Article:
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Polytechnic alumni file suit to rescind NYU consolidation deal

Some two months after the State Board of Regents in late June approved New York University's no-money-down absorption of Brooklyn's Polytechnic University, a group of seven dissident alumni have filed suit (PDF) in Albany to rescind the decision, arguing the Regents allowed the affiliation in violation of a 2005 Polytechnic board decision to remain independent.

NYU’s consolidation effort--the school is now known as Polytechnic Institute of NYU--not only adds engineering to the university’s portfolio but provides a beachhead in Brooklyn, providing perhaps one-quarter of the real estate NYU needs to expand. The lawsuit, filed against both the Poly board and the Board of Regents, charges that the university's board failed to obtain an appraisal to establish the value of its real estate, air rights and other assets, a breach of its fiduciary duty.

State report lingers

Indeed, a report issued May 20 by State Sen. Kenneth LaValle, the chairman of the State Senate Committee on Higher Education, raised some serious questions about the deal, stating that in three instances the board did not act with the duty of care and/or loyalty required by a fiduciary, notably negotiations conducted in secret, the exclusion of dissident board members from working committees, and the failure to update a three-year-old appraisal of the university's valuable property in Downtown Brooklyn's MetroTech Center. (LaValle, oddly enough, released the report without an accompanying press release or comment.)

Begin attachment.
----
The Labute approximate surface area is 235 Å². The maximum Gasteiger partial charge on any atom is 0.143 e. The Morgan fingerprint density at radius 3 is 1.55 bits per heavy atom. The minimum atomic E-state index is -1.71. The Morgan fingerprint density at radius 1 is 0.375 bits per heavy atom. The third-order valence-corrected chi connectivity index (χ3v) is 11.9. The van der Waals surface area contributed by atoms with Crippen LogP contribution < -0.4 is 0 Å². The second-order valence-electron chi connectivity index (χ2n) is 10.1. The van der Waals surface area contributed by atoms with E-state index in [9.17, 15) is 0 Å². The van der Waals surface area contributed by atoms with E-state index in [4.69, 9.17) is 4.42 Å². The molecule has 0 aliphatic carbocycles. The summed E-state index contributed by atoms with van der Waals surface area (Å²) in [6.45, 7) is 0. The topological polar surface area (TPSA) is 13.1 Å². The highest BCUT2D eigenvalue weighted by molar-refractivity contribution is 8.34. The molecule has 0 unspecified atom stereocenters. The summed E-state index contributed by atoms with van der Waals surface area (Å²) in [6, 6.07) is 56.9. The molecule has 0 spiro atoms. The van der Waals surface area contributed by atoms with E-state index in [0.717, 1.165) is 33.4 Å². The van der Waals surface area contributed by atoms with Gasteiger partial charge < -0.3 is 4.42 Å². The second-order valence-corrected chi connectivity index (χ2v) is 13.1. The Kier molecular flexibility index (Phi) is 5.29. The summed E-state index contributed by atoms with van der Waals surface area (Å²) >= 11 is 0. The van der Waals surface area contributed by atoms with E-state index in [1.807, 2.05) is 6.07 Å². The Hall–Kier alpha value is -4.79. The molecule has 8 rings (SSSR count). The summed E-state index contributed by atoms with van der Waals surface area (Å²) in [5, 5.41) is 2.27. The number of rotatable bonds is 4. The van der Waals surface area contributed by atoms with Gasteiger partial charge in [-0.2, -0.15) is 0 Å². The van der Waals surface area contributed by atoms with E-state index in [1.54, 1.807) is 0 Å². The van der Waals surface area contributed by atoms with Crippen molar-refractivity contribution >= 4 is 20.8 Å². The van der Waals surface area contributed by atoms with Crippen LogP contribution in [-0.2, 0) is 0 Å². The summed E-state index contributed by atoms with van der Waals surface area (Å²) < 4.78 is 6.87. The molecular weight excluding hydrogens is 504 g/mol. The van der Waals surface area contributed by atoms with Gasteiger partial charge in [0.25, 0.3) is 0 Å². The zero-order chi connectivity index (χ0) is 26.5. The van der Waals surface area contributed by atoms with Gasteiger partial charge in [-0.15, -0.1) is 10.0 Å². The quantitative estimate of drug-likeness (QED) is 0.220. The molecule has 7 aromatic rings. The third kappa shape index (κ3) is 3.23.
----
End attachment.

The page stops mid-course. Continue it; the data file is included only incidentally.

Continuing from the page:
On June 8, Polytechnic posted a two-page commentary in response to those three conclusions, noting that it was "not a detailed rebuttal of the Senator’s Report." For example, the response noted that Poly would remain the owner of its real estate after the "Affiliation," that the board "had access to detailed, expert analysis of the substantial cost of renovation of Polytechnic’s buildings and was aware that the Brooklyn real estate market was softening," and the board "was fully aware that Polytechnic’s short-term and long-term financial distress went much deeper than the value of its real estate."

No mention of LaValle's report, or the response, appeared in the summary material posted on the Board of Regents web site.

Plaintiffs' argument

The plaintiffs, including officers of the Alumni Association, are part of the Committee to Save Polytechnic University. They argue that they have been aggrieved individually because they can’t participate in Poly decisionmaking, as well as aggrieved collectively because their alma mater no longer exists as an autonomous institution.

Plaintiff Thomas Mauro, a Washington lawyer who is the immediate past president of the Polytechnic Alumni Association, said in an affidavit that, at a 2005 meeting of the university board, the trustees by a 3-1 margin passed a resolution rejecting NYU’s takeover offer and instructing Polytechnic’s administration to end any merger discussions with NYU.